Oto


The Oto Indians were part of the Southern Sioux tribes who lived along the Missouri River near the present-day border of Missouri and Nebraska. They were buffalo-hunters and farmers who lived in oven-shaped, earth-covered houses grouped into towns. The Oto Indians were part of the southern Sioux. They spoke a Siouan language of the Hokan-Siouan stock.

Food


"They hunted bison and grew corn, squash, and beans in the river valleys. The Otoe-Missouria tended individual fields, planting crops of wheat corn, oats, and potatoes.

Shelter



The Oto lived in oven-shaped earth houses called “earth lodges,” when cultivating along the river but used tepees while on excursions into the plains to hunt bison.

Clothing


Their clothing was made out of buffalo skin. Their fringes were made out of buffalo hair that was tightly twisted together.
having no covering except a sort of breechcloth, with a loose blanket or painted buffalo robe thrown over their shoulders.

Customs


The Oto believed that every part of creation had a spirit.
All members of the tribe had a special place.
The Oto Indians had lots of music in their ceremonies. They were very good at beading, too.
The Oto believed that the earth was sacred and every part of creation had a spirit.
Society was organized in nine clans based on male ancestry, cut across by voluntary associations, such as the Medicine, Buffalo, and Curing Lodges. Mystical vision quests were important male rites.
The Oto worked most of the day.


Interesting Facts



The word Nebraska comes from the Oto word, "Nebratha," which means, "flat water," and was the Oto word for the Platte River.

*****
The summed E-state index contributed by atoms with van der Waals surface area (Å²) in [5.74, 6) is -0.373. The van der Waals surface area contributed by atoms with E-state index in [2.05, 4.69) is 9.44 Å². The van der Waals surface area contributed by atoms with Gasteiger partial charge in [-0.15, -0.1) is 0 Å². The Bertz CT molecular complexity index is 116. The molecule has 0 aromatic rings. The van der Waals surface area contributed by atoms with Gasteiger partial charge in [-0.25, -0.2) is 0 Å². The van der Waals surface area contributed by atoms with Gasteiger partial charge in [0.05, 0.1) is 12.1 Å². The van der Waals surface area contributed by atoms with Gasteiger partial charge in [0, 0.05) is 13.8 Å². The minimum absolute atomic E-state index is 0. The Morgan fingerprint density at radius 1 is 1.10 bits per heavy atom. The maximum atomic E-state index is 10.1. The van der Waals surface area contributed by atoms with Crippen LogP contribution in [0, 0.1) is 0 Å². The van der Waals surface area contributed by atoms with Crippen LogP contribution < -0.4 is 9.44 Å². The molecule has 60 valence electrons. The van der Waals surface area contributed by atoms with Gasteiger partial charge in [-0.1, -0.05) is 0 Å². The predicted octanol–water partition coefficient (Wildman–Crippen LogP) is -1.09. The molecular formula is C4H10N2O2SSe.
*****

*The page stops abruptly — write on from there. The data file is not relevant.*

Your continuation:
The most played game was the Sacred Ball Game. The idea of the game was to heal the people who were sick and hurt. The players would rub the sacred ball on their chest and arms. Only men played. How they played was that they would throw the sacred ball and catch the ball with a ladle shaped stick.
One of their musical instruments was a stick notched like a saw, over the teeth of which a smaller stick was rubbed forcibly backward and forward.The Missouri, Omaha, Oto and Ponca Indians were peaceful tribes, living by farming and hunting along rivers. The Pawnee tribe farmed beans, corn and squash, and hunted buffalo on the plains.Both men and women cultivated the gardens, but the greatest share of the horticultural work fell to the women. Men were hunters, but women cut and dried the bison meat, distributed it, and prepared the hides.
"Men owned their personal possessions, such as clothes and hunting gear. Women owned the tipis and all the things associated with them, as well as the produce from the garden."